Sunday, July 17, 2011

Canning Sweet Pickle Relish

Some things are worth the hard work involved and I love good pickles, so today I decided to can up a batch of sweet pickle relish.  I will give my disclaimer here and tell you that I don't give specific instructions on how to can.  It is well worth it for you to have a couple of basic "how to" canning books on your shelves.

Sweet Pickle Relish

6 cups seeded, finely chopped pickling cucumbers (about six medium)
2 cups finely chopped onions (four medium)
2 cups finely chopped red, sweet peppers (2 large)
1/4 cup pickling salt
3 cups white sugar
2 cups cider vinegar
1 Tbs. mustard seeds
2 tsps. celery seeds
1/2 tsp. ground turmeric

Kirby cucumbers are the type of cucumber described as a pickling cucumber, but any young cucumber can be used.  The ones I had were about 4-5 inches long.

Pickling Cucumber
Place the chopped vegetables into a glass or plastic bowl (metal will affect the taste), add salt, stir gently and cover with cold water.  Cover the bowl and let sit at room temperature for two hours.  Take a nap.

Use Pickling Salt

It is important to use a canning/pickling salt when making pickles.  Canning salt is finer and doesn't contain iodides that can cause cloudy looking pickling liquid.  Your measurements won't be correct if you use another type of salt.

Use Glass or Plastic Bowl

Prepare your canning supplies following the instructions in your canning book.  This recipes uses the water bath method and makes 7 one half pint jars.

Organize Your Canning Area

Drain the vegetables in a colander and rinse with cold water.  Drain again.

In a non-aluminum pot mix sugar, vinegar and spices.  Heat to boiling, then add vegetables.  Bring back to the boil, reduce heat and let simmer for 10 minutes.

Simmer In Pickling Liquid

Ladle the hot relish into hot, sterilized canning jars.  Leave 1/2 inch of headspace.  Wipe the jar rims, place on hot lid and hand tighten the screw top.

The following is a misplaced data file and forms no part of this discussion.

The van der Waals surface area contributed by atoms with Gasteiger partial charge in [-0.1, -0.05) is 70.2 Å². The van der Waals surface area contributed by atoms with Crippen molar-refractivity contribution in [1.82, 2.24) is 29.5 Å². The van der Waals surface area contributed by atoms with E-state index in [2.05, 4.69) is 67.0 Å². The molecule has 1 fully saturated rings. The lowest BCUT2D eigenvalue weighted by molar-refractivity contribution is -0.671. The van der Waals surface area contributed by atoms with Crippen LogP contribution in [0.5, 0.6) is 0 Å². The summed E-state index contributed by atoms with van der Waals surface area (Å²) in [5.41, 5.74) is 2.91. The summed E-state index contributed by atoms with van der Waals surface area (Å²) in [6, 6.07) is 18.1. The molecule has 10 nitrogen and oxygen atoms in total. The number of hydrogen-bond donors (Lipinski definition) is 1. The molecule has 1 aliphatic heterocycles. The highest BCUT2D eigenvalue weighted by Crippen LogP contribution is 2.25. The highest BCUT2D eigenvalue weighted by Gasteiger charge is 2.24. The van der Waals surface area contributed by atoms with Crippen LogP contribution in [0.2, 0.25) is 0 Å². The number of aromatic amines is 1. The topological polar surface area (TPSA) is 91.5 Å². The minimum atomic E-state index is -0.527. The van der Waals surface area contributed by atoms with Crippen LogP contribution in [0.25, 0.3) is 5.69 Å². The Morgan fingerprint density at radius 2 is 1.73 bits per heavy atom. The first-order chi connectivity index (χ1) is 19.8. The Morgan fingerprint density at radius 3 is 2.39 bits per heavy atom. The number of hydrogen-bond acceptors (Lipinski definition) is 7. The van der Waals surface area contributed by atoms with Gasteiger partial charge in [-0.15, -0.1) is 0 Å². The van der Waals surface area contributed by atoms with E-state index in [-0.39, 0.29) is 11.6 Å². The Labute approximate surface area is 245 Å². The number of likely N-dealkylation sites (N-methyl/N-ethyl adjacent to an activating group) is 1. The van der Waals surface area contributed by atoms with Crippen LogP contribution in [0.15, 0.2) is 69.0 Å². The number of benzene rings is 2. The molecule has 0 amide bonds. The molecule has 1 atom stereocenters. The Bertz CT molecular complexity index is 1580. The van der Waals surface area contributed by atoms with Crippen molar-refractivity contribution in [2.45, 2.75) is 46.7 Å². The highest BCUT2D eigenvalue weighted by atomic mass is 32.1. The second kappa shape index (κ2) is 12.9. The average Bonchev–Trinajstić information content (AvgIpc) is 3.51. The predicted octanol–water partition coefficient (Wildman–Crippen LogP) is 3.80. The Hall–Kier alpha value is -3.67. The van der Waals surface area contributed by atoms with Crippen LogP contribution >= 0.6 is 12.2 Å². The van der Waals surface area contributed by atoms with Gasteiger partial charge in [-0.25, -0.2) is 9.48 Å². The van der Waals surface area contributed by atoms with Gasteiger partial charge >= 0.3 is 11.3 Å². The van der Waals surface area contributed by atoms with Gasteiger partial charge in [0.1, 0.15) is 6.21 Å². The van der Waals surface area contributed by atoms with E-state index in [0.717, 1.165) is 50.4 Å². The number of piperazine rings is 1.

Process for 10 minutes in a boiling water bath.  Start timing when water returns to the boil.  Remove the cans from the canner and leave alone to cool.  Disturbing the jars or readjusting the lids can cause seal failure.

So Pretty!  The White Film From Hard Water Will Be Wiped Off After They Are Cool.
You could add some hot peppers to this recipe if you like a hot relish or more onions; it depends on your family's individual tastes.

Buying relish on sale with coupons is probably cheaper than making pickles with purchased vegetables, but remember my philosophy of being able to make things for yourself.  Plus, if you are a gardener you will need to put up your vegetables or they will go to waste.  Pickling is a tried and true way of preserving the harvest.  Plus, your family will love that you made these for them.

God bless,

1 comment:

  1. I made pickle relish using this recipe. I looked at a lot of recipes and liked yours. It's delicious! The change I made was I used less sugar, I like a tart relish.

    You're right, you can certainly buy relish cheaper than making it. But after making (and tasting) your own you realize the store bought stuff has colors and flavors that didn't come from nature.